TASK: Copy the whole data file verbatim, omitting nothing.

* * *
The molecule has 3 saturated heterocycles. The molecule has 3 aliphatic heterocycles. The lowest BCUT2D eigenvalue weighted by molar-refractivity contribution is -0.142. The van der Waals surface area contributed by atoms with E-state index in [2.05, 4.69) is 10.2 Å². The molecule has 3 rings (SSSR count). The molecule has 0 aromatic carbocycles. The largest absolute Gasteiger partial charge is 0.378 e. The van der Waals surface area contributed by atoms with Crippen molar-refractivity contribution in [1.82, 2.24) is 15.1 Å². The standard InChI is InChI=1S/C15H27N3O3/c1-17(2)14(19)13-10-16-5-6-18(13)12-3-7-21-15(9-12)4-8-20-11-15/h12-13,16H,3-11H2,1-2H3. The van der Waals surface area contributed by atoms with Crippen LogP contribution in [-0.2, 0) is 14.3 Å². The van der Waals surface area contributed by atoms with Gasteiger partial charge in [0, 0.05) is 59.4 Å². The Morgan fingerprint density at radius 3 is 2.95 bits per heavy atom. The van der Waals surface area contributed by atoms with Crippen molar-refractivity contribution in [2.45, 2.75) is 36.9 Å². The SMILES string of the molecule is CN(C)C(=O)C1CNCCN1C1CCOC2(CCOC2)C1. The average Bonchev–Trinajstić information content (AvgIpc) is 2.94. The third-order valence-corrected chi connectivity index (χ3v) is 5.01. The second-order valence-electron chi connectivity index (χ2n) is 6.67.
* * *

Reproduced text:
The molecule has 3 saturated heterocycles. The molecule has 3 aliphatic heterocycles. The lowest BCUT2D eigenvalue weighted by molar-refractivity contribution is -0.142. The van der Waals surface area contributed by atoms with E-state index in [2.05, 4.69) is 10.2 Å². The molecule has 3 rings (SSSR count). The molecule has 0 aromatic carbocycles. The largest absolute Gasteiger partial charge is 0.378 e. The van der Waals surface area contributed by atoms with Crippen molar-refractivity contribution in [1.82, 2.24) is 15.1 Å². The standard InChI is InChI=1S/C15H27N3O3/c1-17(2)14(19)13-10-16-5-6-18(13)12-3-7-21-15(9-12)4-8-20-11-15/h12-13,16H,3-11H2,1-2H3. The van der Waals surface area contributed by atoms with Crippen LogP contribution in [-0.2, 0) is 14.3 Å². The van der Waals surface area contributed by atoms with Gasteiger partial charge in [0, 0.05) is 59.4 Å². The Morgan fingerprint density at radius 3 is 2.95 bits per heavy atom. The van der Waals surface area contributed by atoms with Crippen molar-refractivity contribution in [2.45, 2.75) is 36.9 Å². The SMILES string of the molecule is CN(C)C(=O)C1CNCCN1C1CCOC2(CCOC2)C1. The average Bonchev–Trinajstić information content (AvgIpc) is 2.94. The third-order valence-corrected chi connectivity index (χ3v) is 5.01. The second-order valence-electron chi connectivity index (χ2n) is 6.67.